A sheet tray meal literally means you chop everything up, throw it on a baking tray, pop it in the oven, and walk away until you hear that beautiful little oven alarm go off. Super simple, super easy, super fuss-free. Perfect for a fridge clean out, when you've just got to use whatever vegetables you have left at the end of the week. Now, I'm going to be honest: this one takes 20 minutes, but 15 of those do not require you to be in the kitchen. So, I'm counting this as a win.
Another reason this recipe is great is the colour! You've heard the saying "eat the rainbow" haven't you? (And no I'm not talking about Skittles.) Eating a rainbow refers to eating a wide variety of coloured fruit and vegetables, and the benefits of eating a rainbow has to do with phytochemicals. What are they? Well, phytochemicals are really incredible plant compounds that give vegetables their vibrant colours, and the types do vary with the associated colour. Each "colour" has its own associated benefits, such as green vegetables (and their phytochemicals) having anti-cancer properties and benefits for eye health, while purple/blue vegetables are beneficial for heart, brain and bone health, as well as reduced risk of stroke.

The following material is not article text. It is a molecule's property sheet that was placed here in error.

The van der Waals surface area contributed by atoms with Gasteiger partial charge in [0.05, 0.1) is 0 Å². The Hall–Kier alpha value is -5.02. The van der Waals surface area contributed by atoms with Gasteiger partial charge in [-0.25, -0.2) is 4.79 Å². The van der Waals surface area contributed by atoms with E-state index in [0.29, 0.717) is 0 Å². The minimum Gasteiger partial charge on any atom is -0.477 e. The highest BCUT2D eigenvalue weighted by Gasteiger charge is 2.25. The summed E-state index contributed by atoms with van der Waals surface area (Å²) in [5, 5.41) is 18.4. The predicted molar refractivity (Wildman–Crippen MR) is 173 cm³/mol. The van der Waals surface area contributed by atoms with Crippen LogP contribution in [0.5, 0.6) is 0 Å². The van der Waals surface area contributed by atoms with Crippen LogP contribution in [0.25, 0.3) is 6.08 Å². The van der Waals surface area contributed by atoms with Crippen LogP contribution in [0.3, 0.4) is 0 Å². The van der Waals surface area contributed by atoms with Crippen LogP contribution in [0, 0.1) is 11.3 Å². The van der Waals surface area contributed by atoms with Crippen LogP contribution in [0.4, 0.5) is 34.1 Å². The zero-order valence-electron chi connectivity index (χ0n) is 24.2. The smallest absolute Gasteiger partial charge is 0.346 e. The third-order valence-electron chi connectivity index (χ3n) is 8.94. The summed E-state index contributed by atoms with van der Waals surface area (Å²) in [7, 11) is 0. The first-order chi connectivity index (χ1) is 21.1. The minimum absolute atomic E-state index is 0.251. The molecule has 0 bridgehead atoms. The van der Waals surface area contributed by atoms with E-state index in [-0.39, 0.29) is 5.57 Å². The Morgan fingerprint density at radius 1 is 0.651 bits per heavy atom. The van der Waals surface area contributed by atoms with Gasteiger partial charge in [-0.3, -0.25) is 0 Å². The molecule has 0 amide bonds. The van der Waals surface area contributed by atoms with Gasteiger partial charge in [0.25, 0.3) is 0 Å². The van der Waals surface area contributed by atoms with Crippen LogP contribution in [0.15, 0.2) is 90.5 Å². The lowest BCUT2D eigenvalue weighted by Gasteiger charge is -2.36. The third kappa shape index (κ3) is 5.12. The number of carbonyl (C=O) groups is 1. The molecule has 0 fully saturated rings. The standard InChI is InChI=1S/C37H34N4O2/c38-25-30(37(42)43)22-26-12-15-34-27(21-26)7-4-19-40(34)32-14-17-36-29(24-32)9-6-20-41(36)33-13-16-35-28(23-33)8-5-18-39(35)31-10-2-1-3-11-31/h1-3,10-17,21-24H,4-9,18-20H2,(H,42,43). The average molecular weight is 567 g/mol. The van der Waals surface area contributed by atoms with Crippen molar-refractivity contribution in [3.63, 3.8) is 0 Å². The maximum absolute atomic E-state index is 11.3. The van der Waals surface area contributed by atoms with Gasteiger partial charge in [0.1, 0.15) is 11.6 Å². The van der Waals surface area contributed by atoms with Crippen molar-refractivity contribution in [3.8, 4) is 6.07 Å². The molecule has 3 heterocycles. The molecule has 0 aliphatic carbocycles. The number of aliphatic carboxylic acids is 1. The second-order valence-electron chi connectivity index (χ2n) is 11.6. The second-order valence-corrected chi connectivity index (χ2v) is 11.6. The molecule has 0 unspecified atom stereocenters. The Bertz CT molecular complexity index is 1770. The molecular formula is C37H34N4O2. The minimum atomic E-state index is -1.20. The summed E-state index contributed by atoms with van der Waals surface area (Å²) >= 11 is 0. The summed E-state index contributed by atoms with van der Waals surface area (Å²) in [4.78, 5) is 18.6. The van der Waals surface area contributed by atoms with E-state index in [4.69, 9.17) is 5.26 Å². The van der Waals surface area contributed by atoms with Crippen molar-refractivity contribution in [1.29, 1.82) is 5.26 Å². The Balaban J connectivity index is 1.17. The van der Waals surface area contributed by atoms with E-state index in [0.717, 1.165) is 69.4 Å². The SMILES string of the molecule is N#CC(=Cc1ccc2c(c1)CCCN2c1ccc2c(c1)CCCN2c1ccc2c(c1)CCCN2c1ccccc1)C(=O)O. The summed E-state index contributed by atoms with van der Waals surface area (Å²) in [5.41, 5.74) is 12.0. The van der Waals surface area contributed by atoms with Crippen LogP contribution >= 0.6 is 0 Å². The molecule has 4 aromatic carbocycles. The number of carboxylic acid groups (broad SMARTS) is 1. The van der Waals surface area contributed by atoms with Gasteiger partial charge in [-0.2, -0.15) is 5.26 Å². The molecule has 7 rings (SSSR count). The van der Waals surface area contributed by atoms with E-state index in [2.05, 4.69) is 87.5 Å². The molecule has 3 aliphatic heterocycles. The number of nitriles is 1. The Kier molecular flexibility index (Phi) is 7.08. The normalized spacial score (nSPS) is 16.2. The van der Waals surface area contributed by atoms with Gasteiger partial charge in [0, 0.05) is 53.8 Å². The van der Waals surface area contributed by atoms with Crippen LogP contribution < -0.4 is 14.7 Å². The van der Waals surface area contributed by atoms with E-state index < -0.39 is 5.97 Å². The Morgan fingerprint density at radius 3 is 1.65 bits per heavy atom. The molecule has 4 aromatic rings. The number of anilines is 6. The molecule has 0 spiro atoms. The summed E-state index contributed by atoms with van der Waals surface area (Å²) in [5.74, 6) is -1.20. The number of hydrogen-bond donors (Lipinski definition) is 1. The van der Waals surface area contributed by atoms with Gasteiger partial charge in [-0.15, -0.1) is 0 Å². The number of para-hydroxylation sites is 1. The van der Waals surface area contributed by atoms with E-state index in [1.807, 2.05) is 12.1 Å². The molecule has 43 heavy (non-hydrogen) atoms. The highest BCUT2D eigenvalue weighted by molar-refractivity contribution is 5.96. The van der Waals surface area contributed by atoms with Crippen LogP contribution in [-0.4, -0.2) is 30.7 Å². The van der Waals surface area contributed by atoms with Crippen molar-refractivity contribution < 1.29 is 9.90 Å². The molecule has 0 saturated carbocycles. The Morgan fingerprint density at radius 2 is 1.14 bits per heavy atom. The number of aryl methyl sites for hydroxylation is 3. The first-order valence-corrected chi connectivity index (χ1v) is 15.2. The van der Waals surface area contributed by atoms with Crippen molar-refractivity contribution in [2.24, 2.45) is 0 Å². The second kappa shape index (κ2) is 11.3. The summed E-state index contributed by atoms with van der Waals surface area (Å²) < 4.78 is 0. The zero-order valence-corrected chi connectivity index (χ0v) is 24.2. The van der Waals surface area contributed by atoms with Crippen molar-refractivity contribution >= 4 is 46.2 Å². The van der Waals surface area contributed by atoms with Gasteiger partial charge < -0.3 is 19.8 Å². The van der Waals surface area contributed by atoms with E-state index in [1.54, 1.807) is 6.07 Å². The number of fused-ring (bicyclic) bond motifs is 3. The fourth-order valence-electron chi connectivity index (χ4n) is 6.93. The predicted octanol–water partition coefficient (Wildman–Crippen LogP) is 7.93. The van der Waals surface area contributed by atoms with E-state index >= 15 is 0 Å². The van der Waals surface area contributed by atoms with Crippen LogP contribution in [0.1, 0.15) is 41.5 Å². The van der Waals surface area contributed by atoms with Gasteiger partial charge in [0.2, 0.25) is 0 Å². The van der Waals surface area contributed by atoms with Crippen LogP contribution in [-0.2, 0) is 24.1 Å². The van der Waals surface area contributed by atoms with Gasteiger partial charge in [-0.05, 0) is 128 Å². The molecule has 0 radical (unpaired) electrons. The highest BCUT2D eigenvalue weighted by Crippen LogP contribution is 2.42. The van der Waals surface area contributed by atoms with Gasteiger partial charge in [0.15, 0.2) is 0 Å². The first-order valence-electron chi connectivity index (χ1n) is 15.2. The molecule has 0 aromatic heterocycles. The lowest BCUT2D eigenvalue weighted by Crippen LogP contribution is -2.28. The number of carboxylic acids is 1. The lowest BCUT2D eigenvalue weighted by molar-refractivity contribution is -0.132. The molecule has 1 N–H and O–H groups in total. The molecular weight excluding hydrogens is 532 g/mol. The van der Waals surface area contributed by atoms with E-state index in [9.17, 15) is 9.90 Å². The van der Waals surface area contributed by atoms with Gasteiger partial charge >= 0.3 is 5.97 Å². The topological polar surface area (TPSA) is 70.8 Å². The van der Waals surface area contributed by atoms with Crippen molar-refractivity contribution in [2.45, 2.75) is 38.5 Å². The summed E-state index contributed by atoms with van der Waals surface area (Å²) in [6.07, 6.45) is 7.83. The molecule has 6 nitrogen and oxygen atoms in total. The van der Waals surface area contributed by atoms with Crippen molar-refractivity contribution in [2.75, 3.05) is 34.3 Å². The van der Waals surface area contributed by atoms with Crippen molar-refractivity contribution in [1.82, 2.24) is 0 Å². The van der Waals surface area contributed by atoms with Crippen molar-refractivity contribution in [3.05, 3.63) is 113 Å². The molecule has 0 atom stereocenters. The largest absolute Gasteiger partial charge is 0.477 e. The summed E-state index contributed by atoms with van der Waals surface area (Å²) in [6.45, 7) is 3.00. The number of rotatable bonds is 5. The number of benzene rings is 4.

Notes: This is an easy dish to provide a wide variety of nutrients and phytochemicals, with really little effort. Throw a cup or two of rice in the microwave while this cooks and you've got yourself an easy, balanced meal!
Why I love it: Want to get away with having pizza more often? The secret to eating pizza all the time is simple: instead of dough, use flatbreads or wraps. Buying a flatbread and topping it with lean proteins and vegetables is an incredibly fast way to make a lower calorie and more nourishing option for the whole family. Making pizzas at home will often be lower in saturated fats, sodium and free from all the calorie-dense sauces and toppings. It will even be ready sooner than if you ordered!
Notes: This recipe is a perfect example of how to make a homemade pizza that requires little energy, is quick, easy and will keep everyone happy, since it's so easy for each person to tailor their toppings according to their food preferences or dietary restrictions. Enjoy!
Always seek the guidance of your doctor or other qualified health professional with any questions you may have regarding your health or a medical condition.